Caritas Anchor House

Working at the heart of homelessness

Fighting diabetes through education

Our News in Brief

Fighting diabetes through education

13th February 2019
On 25th January 2019, we hosted a session focusing on diabetes and lung disease, as part of our wellbeing programme.

Nationally, 4.6million people (6% of the population) are estimated to be living with diabetes. The London Borough of Newham, where we are based, has the second highest rate of Type 2 diabetes in the whole of England, with over 26,500 residents currently diagnosed.

While Type 1 diabetes isn’t currently preventable, Type 2 diabetes can be prevented or delayed by making healthier choices, by helping people understand their own risk of developing the condition − and how to reduce it – and by securing early diagnosis for those known to be at high risk.

That’s why, we’re supporting residents to improve their wellbeing and lower their risk with simple lifestyle changes.

In partnership with the East London NHS Foundation Trust, the diabetes session aimed to help residents understand who and why people might be at risk of developing diabetes, how to live a healthier live to prevent or reduce it, as well as how to manage it should you already be diagnosed with the condition.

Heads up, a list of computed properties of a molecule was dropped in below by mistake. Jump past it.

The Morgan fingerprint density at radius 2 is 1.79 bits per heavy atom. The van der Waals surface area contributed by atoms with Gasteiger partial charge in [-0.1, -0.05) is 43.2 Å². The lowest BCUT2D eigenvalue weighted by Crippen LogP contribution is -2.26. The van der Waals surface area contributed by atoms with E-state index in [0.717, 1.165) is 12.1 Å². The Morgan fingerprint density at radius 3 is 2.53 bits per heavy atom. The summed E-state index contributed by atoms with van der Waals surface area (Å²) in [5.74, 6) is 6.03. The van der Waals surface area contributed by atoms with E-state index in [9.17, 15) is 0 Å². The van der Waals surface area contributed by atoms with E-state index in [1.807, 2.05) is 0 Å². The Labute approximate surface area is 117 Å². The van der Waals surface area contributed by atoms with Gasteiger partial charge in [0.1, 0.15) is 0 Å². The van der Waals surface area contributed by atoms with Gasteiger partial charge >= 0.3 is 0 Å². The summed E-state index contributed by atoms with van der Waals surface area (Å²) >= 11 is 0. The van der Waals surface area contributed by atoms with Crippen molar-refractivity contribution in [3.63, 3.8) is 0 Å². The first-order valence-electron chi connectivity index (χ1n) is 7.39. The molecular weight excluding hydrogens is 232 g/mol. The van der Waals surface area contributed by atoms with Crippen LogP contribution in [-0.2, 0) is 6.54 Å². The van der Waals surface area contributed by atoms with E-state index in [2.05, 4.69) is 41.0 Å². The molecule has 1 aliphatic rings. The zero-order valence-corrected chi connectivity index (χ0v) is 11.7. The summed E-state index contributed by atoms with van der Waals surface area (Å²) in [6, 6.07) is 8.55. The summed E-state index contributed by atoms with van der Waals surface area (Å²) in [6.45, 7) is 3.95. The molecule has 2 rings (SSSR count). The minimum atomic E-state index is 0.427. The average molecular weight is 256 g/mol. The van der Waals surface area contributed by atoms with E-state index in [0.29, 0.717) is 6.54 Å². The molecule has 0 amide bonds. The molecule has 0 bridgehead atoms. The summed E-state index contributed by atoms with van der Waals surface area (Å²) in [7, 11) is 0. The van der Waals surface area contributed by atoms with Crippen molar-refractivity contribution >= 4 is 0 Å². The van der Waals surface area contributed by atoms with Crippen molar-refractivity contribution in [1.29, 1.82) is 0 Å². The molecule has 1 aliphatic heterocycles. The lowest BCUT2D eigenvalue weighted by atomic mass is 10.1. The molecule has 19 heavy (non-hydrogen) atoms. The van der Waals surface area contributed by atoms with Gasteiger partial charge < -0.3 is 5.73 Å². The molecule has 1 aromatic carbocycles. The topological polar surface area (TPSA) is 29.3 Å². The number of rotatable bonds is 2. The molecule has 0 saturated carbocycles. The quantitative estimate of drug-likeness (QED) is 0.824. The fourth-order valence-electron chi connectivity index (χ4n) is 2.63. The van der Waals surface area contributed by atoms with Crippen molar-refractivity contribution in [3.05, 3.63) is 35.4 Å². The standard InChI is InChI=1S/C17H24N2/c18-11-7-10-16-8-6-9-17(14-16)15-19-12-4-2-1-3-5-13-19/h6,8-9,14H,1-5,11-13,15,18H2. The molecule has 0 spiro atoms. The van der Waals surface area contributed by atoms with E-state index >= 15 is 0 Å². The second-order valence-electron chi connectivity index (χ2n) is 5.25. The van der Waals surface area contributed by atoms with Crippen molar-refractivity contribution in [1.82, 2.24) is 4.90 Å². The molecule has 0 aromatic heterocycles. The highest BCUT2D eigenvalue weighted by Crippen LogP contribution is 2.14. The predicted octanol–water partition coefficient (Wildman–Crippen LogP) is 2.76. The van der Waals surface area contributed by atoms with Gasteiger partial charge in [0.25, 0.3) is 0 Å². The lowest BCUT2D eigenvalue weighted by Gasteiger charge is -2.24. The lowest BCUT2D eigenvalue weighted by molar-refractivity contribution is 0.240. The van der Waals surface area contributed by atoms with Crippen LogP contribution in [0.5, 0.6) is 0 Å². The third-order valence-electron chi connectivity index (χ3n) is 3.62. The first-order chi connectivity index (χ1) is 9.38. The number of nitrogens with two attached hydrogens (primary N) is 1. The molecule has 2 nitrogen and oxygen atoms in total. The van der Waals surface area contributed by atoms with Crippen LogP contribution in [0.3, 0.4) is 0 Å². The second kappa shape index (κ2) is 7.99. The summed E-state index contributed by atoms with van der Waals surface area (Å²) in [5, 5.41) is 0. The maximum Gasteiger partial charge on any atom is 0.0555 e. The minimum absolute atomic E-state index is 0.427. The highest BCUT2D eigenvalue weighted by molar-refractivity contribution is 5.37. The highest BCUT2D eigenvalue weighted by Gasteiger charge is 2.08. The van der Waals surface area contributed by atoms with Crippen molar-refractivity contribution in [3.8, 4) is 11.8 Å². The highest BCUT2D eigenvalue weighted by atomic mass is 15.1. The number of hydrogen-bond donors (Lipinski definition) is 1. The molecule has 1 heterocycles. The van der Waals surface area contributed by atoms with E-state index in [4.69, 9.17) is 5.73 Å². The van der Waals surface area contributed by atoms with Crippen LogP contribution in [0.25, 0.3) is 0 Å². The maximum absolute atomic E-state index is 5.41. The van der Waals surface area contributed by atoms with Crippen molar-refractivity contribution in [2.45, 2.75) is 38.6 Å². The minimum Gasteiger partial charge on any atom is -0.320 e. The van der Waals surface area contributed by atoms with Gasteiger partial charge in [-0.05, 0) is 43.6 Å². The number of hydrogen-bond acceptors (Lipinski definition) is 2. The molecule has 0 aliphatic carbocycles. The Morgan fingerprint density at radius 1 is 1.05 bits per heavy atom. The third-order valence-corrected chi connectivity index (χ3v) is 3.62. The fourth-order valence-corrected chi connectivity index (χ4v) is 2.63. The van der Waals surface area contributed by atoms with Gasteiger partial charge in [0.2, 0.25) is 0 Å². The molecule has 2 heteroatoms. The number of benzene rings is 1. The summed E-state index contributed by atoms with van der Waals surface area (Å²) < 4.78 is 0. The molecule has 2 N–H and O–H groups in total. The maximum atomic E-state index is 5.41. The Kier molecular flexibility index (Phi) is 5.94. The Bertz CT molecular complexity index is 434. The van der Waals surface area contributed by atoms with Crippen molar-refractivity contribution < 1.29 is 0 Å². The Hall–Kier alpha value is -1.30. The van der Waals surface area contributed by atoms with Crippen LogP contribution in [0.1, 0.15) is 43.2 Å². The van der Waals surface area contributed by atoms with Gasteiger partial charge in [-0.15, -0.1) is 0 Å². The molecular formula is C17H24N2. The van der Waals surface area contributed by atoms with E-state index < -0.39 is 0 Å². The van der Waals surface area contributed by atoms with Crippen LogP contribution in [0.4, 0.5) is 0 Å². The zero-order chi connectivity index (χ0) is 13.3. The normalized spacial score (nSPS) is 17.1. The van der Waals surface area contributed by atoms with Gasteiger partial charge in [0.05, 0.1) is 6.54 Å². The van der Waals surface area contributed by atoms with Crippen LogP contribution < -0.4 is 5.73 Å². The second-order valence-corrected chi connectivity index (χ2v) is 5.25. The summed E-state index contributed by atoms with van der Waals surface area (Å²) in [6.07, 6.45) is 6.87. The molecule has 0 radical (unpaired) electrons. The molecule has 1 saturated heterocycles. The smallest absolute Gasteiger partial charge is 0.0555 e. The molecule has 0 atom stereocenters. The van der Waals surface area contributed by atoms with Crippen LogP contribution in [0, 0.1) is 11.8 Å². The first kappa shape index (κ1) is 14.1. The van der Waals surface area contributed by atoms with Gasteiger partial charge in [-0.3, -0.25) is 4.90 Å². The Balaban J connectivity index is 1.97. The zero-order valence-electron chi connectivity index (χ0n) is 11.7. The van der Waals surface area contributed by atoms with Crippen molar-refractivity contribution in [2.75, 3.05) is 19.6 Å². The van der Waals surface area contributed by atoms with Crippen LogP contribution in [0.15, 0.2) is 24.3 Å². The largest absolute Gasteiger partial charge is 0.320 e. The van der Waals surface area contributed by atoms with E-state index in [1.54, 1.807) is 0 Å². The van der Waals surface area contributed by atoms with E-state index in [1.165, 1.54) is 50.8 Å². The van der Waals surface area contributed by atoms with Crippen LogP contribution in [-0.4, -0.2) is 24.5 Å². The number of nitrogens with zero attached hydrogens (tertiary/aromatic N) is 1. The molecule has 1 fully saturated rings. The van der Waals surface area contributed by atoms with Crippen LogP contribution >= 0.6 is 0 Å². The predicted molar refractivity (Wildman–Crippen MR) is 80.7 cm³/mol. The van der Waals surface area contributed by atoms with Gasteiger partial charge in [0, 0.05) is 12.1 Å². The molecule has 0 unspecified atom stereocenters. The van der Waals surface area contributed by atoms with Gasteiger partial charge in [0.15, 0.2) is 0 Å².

An important part of preventing or managing diabetes is to eat a healthy, balanced diet. The team discussed advice and tips on healthy eating, bloody sugar levels and particular foods that can increase your risk. Residents were also encouraged to be physically active, taking part in regular exercise. This could even be walking somewhere rather than taking the bus – it all makes a difference.

After the session, one resident shared, “I found the session really useful. I can now see how eating lots of sugar – which I often do – can affect me. I will definitely be making some changes.”

James Grech, who leads on physical wellbeing at Caritas Anchor House, said, “We are delighted to have worked with the East London NHS Foundation Trust on such an important topic. Those who attended now understand how making simple changes to their lifestyles can reduce their risk of diabetes. It’s also learning that staff can take on-board and share with residents day-to-day, to make healthier choices.”

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